Understanding Planned Downtime and How to Manage a Downtime Schedule
How often have you been in the middle of work when suddenly your machine crashes? If you’re anything like the rest of us, the chances are you’ve experienced unexpected downtime of a server or machine on multiple occasions – often leading to countless headaches and pulling hair out over lost work or a pause in service. There are many ways you can minimize downtime, but sometimes it’s inevitable and planned or scheduled downtime is necessary.
Planned downtime aims to prevent this from happening while ensuring your machines and service are at optimal functionality at all times. By effectively managing and scheduling downtime to install upgrades and perform regular maintenance, you can help avoid the hassle and financial hit of unplanned downtime.
Planned vs. Unplanned Downtime
Unplanned downtime (also known as unscheduled downtime) is when a lapse in operations occurs because of an unplanned machine or server error. It’s outside your control and doesn’t abide by your company schedule. An example of unplanned downtime could range from a local computer crashing due to a hardware issue to an entire service unexpectedly being down or unavailable to users.This unplanned downtime rarely happens at a time that’s convenient for the company. It can also be quite costly or result in a bad reflection on your brand. Unfortunately, when something happens suddenly and is unexpected, it can often take longer to resolve and get services back up and running.
On the other hand, scheduled downtime, or planned downtime, is when you schedule these down periods at a time that is convenient to the company and minimizes any negative impact for the users. It’s scheduled, proactive maintenance that allows you to install upgrades and perform routine maintenance in order to ensure optimal functionality of your machines and services. This can include replacing old or outdated machine parts, performing regular system updates and patches, and a wide range of other tasks intended to increase reliability of your services.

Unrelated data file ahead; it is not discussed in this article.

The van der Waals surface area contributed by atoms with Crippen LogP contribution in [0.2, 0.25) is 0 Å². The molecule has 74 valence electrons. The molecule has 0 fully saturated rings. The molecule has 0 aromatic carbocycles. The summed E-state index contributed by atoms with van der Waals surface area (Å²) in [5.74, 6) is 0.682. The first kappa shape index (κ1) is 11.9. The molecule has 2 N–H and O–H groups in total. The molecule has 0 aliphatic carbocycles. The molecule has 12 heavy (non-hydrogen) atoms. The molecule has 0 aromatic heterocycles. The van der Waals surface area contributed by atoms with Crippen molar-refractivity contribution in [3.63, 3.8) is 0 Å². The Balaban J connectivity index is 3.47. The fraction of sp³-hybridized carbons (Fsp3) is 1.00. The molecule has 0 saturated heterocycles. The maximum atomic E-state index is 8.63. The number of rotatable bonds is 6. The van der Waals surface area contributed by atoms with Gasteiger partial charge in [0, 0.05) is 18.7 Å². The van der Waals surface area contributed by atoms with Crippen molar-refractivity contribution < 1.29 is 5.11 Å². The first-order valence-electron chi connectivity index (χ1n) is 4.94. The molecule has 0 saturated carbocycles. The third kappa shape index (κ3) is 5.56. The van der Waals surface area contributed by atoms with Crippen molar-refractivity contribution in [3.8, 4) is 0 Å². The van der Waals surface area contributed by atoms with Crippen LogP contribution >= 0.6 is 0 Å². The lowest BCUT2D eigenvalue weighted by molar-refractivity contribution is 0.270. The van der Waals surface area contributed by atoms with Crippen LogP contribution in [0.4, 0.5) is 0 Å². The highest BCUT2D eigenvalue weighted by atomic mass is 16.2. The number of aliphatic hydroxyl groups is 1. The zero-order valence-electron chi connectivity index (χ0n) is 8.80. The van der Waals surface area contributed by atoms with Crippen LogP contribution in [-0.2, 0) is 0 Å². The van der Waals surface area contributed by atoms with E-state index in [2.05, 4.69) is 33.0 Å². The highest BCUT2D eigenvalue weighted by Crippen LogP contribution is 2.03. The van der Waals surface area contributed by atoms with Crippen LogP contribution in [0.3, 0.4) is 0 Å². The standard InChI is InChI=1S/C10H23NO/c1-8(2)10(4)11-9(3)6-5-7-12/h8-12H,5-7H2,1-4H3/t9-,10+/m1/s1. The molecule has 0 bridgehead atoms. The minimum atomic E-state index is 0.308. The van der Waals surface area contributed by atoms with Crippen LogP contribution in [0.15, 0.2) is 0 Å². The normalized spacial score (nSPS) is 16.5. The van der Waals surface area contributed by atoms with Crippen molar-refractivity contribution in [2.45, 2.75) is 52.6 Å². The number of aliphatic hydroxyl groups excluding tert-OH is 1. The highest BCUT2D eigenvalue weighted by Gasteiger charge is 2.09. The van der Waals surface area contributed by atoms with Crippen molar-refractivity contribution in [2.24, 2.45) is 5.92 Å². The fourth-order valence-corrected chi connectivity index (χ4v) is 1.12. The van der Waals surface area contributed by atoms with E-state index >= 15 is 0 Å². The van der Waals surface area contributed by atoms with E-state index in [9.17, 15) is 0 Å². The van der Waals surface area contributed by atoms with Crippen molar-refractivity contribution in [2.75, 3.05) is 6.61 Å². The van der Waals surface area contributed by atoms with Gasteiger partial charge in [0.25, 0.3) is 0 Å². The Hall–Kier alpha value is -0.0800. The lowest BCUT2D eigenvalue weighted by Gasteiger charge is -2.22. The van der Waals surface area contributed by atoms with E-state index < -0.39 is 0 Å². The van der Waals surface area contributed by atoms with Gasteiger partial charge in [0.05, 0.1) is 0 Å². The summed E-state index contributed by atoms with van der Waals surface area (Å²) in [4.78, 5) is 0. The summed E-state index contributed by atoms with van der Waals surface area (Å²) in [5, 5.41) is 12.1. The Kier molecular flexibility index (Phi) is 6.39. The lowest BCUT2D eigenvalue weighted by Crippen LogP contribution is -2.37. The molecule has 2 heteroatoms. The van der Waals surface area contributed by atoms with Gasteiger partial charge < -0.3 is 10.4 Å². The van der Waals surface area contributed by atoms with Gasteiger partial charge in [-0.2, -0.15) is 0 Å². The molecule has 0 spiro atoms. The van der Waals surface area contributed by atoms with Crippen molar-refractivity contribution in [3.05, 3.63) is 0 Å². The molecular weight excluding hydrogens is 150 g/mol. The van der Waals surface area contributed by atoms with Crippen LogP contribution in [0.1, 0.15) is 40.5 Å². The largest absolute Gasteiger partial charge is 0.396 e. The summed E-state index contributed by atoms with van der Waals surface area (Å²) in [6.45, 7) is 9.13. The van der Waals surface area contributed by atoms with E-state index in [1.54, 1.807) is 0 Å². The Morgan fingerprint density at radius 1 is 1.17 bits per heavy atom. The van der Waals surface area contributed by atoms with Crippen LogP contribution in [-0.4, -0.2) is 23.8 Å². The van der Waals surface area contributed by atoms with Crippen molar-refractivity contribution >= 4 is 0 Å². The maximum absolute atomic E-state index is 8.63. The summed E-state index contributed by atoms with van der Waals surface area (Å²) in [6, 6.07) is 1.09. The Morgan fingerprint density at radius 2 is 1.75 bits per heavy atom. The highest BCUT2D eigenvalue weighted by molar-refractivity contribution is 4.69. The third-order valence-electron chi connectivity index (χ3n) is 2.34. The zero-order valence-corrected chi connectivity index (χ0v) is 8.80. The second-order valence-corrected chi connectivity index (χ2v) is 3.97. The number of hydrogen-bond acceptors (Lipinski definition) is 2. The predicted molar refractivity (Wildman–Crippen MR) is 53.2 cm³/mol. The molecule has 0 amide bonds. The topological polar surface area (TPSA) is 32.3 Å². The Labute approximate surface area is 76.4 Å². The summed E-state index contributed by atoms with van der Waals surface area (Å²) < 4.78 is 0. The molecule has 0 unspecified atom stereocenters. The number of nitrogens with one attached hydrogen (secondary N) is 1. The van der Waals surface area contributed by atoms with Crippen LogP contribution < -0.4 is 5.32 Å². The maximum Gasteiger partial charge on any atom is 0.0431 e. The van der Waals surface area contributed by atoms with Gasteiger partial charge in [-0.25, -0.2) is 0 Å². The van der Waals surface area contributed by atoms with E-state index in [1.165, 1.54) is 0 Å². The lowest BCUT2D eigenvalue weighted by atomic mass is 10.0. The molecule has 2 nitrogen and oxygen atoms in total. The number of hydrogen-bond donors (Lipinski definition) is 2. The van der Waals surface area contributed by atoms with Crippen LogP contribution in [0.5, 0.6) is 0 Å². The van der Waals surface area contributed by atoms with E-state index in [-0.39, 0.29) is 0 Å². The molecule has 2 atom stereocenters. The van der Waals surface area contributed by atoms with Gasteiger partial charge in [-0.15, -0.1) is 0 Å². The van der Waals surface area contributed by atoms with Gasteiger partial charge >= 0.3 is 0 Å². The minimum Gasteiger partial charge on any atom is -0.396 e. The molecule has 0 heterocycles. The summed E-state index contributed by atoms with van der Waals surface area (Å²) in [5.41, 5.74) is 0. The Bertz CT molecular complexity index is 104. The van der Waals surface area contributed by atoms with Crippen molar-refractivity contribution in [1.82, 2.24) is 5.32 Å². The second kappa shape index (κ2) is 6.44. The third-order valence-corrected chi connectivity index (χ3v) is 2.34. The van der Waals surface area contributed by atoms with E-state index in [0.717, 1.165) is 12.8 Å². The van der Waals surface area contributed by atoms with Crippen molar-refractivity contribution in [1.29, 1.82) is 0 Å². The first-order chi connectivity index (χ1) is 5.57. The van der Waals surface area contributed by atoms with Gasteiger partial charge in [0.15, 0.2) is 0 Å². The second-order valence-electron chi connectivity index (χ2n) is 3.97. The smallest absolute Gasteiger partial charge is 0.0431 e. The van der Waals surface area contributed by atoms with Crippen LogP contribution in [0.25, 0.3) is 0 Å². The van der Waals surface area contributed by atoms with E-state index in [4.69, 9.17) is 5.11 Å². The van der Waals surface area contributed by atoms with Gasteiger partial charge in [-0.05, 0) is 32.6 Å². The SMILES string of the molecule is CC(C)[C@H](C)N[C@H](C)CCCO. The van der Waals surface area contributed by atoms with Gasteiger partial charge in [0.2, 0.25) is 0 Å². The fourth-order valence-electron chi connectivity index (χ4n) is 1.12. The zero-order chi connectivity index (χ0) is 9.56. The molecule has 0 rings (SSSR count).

What is Fixed and Flexible Downtime?
When it comes to planned downtime, there are two ways of scheduling. Fixed downtime adheres to a set schedule – you determine a specific start and stop time for the maintenance to occur. Flexible downtime is more of a window of time during which downtime will happen, though the exact start time is unknown. For example, you may plan for a service being unavailable for 20 minutes at some time between 10p.m.-11p.m., but there is no hard-specified start.
How to Effectively Manage Planned Downtime
Planned downtime is a great way to proactively maintain and upgrade your assets and services while minimizing unexpected issues and unplanned downtime. Each company should manage planned downtime in a way that best suits its needs and production cycle.
When managing your scheduled downtime, there are five important things to keep in mind:
- Know the best windows of time for planned downtime based on your company’s production cycle. Most often, planned downtime is done during after hours or a night shift when machines are not in use. However, if there is no night shift or you have a 24/7 production cycle, you’ll need to figure out the most convenient time to perform maintenance. This could be during slower or off hours.Pro Tip: Scheduling downtime right before major holidays or severe weather can help avoid downtime caused by increased usage or server outages.
- Prioritize all your assets and know which should be handled first. For example, you may know that a certain computer is always acting up and therefore devote more time to maintaining this individual machine.
- Implement clear guidelines and well-defined standard operating procedures (SOPs) for each repeated operation. This will help ensure tasks are performed correctly and that no steps are missed. Clear SOPs can also benefit newer team members who aren’t as experienced performing some of these maintenance tasks. Using tools like runbooks can help to streamline repeated tasks during scheduled downtime in order to streamline the process and minimize the amount of downtime needed to complete all operations.
- Know your problem areas and remedy any known bottlenecks and constraints. When you know your areas of weakness, it becomes much easier to diagnose them. For example, if you regularly have delays in the production process when developing a particular service or application, you can make sure to plan ahead and ensure these processes are expedited in order to stay within a timeline or deadline.. Other examples of common problem areas include older machines, which can be remedied with additional inspections; or new or inexperienced employees, who can benefit from being paired with senior level team members, additional training, or well-kept runbooks.
- Encourage a more collaborative culture! Collaboration between departments like maintenance and IT operations or development can help create smoother workflows and cut back on any unnecessary roadblocks or slowdowns. When production teams are aware and considerate of what maintenance does, they can prepare their work stations ahead of planned downtime to ensure the maintenance team is able to quickly and effectively complete their job without distractions.
Scheduling downtime is a great way to ensure optimal functionality of your machines, increase credibility of your services, and minimize any occurrences of unplanned downtime in the future. Learn more about how PagerDuty can help your teams increase reliability and minimize the need for downtime by signing up for a 14-day free trial.
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